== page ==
The decentralised autonomous organisation concept is the most powerful killer application on top of programmable blockchains. The best example of successful DAO is MakerDAO, and there are substantially advancements in projects like DAO Stack or Digix DAO. Each of these projects has built a custom kind of DAO with limited and specific types of voting rules for token holders.
The DFO concept is challenging some key points of failure in the entire decentralised applications ecosystem, like the needs of a well-known organisation, the monolithic programming in smart contracts development, and the centralised or distributed hosting of the front-end.
The decentralised autonomous organisation concept is used on ruling some functionalities to improve decentralisation and resilience in a decentralised application.
The decentralised flexible organisation is a basic layer independent from the functions of a decentralised application, with the aim to rule all of the developing and upgrade of it since the beginning in an anonymous way.
The challenge is to build an environment in which token holders can vote the edit, kill or add functionality and design features of a decentralised application. Basically, the community can BUIDL and 100 per cent rule it without needs to trust an entity or to trust each other.
To reach this goal, the DFO is introducing a new way to deploy flexible decentralised applications that will enable an interesting, smart way to code and deploy smart contracts, more like microservices, and this is why we called it ‘flexible’ rather than ‘autonomous.’
In the DFO case, the DFO once deployed works like a proxy for smart contracts, in which anyone can submit a survey to token holders to connect a smart contract to the proxy, to start building the decentralised application.
This microservices kind of developing is fascinating because can introduce a new wave of decentralised application where if a single smart contract is broken, don't block the entire application security and usability, but only the single function and it'll be killed or edited fast without needs to a single entity to do emergency strategies like to fork the entire application.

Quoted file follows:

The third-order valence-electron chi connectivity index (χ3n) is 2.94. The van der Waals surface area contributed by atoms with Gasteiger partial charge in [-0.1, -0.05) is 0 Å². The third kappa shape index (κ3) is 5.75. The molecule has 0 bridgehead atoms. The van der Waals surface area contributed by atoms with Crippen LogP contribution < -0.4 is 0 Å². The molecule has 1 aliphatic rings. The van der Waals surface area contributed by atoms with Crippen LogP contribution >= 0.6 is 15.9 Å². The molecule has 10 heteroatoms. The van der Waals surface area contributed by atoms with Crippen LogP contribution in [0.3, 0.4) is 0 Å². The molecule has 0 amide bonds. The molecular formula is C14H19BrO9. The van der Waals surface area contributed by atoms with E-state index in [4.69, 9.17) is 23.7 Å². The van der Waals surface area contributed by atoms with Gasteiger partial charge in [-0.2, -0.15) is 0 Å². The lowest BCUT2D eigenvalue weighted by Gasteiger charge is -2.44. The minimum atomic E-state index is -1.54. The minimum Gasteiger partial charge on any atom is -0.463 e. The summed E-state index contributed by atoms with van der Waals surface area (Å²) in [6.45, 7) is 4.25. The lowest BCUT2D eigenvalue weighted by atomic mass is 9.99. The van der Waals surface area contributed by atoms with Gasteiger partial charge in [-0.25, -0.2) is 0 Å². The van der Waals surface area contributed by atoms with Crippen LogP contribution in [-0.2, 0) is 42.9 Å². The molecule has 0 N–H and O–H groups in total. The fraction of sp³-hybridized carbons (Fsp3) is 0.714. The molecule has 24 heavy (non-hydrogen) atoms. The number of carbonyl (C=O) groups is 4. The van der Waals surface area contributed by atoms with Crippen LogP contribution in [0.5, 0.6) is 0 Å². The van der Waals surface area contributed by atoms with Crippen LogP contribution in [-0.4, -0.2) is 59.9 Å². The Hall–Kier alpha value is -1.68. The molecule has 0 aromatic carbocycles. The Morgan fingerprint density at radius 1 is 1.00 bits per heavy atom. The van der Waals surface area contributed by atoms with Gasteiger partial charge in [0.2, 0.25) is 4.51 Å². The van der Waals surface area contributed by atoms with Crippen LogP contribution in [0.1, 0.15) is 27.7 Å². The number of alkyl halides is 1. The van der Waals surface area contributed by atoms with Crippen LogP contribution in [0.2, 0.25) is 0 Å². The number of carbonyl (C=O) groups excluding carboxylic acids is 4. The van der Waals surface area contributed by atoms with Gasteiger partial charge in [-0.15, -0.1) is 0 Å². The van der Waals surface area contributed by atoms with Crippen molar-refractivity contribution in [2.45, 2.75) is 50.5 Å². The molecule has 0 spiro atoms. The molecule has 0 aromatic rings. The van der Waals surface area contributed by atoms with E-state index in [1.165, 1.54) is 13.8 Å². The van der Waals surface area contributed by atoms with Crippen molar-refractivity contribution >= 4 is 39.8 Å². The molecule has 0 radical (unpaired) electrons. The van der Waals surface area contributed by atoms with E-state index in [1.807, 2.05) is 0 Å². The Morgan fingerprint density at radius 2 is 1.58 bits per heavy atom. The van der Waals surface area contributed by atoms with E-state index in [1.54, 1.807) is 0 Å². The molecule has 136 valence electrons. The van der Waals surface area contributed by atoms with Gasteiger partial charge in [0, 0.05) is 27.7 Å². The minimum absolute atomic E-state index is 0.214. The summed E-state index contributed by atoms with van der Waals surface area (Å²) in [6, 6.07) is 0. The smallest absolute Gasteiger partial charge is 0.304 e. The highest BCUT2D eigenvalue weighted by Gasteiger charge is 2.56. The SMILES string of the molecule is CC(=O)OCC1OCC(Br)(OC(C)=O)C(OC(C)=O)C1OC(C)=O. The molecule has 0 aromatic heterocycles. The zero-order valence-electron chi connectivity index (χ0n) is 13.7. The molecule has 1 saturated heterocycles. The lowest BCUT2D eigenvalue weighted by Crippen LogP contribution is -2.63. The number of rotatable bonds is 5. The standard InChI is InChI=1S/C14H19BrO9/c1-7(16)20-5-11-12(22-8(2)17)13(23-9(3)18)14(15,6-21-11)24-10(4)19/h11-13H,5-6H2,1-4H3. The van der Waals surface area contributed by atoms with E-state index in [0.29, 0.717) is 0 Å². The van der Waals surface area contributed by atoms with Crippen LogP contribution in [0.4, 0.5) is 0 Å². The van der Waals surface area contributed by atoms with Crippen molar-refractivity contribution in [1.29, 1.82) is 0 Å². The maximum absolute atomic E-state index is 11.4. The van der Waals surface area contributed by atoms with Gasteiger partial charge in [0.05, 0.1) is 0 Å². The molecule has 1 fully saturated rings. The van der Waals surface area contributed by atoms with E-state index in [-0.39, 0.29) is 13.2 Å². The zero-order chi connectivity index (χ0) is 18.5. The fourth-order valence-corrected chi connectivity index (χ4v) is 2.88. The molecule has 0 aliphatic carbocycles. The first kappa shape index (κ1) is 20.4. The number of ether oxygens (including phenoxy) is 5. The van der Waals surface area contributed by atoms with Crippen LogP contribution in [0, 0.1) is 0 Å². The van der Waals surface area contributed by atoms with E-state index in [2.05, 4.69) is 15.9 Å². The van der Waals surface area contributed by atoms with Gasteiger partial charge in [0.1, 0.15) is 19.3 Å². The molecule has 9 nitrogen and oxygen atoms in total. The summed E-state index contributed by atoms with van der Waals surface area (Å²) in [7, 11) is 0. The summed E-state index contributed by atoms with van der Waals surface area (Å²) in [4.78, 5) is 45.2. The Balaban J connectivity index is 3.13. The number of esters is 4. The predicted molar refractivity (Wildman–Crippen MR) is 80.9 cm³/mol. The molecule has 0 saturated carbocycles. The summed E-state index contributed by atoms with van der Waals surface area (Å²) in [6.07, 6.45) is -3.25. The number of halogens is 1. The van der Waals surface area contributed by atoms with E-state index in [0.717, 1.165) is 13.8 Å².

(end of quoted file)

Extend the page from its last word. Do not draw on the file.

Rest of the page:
Today the front-end is deployed using centralised servers, IPFS (distributed environments with the possibility to be forgotten), or directly in the user's machines. Every one of these environments needs a centralised authority to trust and can't be connected to the DAO to bring the voting power of token holders for graphic choices.
DFO introduces a new way to insert and vote the official front-end of a decentralised application using chained non-fungible tokens (unique tokens able to store pieces of information) like (https://github.com/nft-robe/Robe) to store the code of every page of the application.
Using NFTs, the DFO proxy is able to redirect users to the right NFTs to download the frontend code when a user's browsers want to surf the decentralised application, and at the same time, token holders are able to easily vote for the front end connecting the proxy to the chained NFTs they prefer.
This setup is a step forward for building decentralised application, that can be hosted by anyone in every kind of domain name, just adding one or two simple lines of code to redirect users to the Proxy of the DFO, making Dapps more censorship-resistant than ever before.
At the end of the day, token holders of a DFO can rule every part of the application since the beginning, without needs to trust any kind of entity.
A step forward for building decentralised application
The most exciting thing is that DFO can open the doors to a new wave of startups without founders, in which a community of anonymous people now is able to start a project, deploying a DFO from here: (https://github.com/nft-robe/dfo-c) and can start a project, airdropping voting tokens for who create and submit the code to the DFO, without needs to start an entity or without needs to trust people or founders.